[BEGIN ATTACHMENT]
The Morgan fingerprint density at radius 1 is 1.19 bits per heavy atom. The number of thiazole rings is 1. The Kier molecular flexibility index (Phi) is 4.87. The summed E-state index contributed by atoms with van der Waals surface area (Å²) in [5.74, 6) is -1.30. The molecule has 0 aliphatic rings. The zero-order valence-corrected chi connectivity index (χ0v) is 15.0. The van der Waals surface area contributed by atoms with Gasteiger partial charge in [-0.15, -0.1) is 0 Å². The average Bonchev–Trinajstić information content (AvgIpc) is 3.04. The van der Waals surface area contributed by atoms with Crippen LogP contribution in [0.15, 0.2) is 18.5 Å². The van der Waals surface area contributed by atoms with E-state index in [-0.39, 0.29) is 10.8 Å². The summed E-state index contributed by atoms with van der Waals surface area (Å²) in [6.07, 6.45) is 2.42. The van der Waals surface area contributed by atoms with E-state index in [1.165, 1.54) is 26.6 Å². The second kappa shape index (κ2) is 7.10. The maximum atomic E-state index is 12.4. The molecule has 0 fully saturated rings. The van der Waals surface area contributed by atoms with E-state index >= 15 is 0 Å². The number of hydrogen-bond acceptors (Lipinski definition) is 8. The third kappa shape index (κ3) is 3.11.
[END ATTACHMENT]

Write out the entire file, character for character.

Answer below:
The Morgan fingerprint density at radius 1 is 1.19 bits per heavy atom. The number of thiazole rings is 1. The Kier molecular flexibility index (Phi) is 4.87. The summed E-state index contributed by atoms with van der Waals surface area (Å²) in [5.74, 6) is -1.30. The molecule has 0 aliphatic rings. The zero-order valence-corrected chi connectivity index (χ0v) is 15.0. The van der Waals surface area contributed by atoms with Gasteiger partial charge in [-0.15, -0.1) is 0 Å². The average Bonchev–Trinajstić information content (AvgIpc) is 3.04. The van der Waals surface area contributed by atoms with Crippen LogP contribution in [0.15, 0.2) is 18.5 Å². The van der Waals surface area contributed by atoms with E-state index in [-0.39, 0.29) is 10.8 Å². The summed E-state index contributed by atoms with van der Waals surface area (Å²) in [6.07, 6.45) is 2.42. The van der Waals surface area contributed by atoms with E-state index in [1.165, 1.54) is 26.6 Å². The second kappa shape index (κ2) is 7.10. The maximum atomic E-state index is 12.4. The molecule has 0 fully saturated rings. The van der Waals surface area contributed by atoms with E-state index >= 15 is 0 Å². The number of hydrogen-bond acceptors (Lipinski definition) is 8. The third kappa shape index (κ3) is 3.11.